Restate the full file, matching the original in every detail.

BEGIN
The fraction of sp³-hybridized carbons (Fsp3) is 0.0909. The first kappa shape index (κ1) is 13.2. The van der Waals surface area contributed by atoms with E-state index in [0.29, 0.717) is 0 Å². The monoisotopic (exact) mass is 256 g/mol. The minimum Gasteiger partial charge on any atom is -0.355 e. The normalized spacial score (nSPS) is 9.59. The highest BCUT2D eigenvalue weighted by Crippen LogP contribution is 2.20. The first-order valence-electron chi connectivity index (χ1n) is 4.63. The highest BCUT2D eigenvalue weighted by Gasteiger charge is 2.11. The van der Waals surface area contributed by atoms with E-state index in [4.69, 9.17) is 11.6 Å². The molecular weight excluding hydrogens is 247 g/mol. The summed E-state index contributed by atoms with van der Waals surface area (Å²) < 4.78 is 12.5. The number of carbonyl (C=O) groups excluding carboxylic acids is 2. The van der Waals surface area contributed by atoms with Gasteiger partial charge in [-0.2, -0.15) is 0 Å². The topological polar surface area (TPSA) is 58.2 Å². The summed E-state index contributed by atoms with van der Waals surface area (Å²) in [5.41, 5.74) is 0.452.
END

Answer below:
The fraction of sp³-hybridized carbons (Fsp3) is 0.0909. The first kappa shape index (κ1) is 13.2. The van der Waals surface area contributed by atoms with E-state index in [0.29, 0.717) is 0 Å². The monoisotopic (exact) mass is 256 g/mol. The minimum Gasteiger partial charge on any atom is -0.355 e. The normalized spacial score (nSPS) is 9.59. The highest BCUT2D eigenvalue weighted by Crippen LogP contribution is 2.20. The first-order valence-electron chi connectivity index (χ1n) is 4.63. The highest BCUT2D eigenvalue weighted by Gasteiger charge is 2.11. The van der Waals surface area contributed by atoms with E-state index in [4.69, 9.17) is 11.6 Å². The molecular weight excluding hydrogens is 247 g/mol. The summed E-state index contributed by atoms with van der Waals surface area (Å²) < 4.78 is 12.5. The number of carbonyl (C=O) groups excluding carboxylic acids is 2. The van der Waals surface area contributed by atoms with Gasteiger partial charge in [-0.2, -0.15) is 0 Å². The topological polar surface area (TPSA) is 58.2 Å². The summed E-state index contributed by atoms with van der Waals surface area (Å²) in [5.41, 5.74) is 0.452.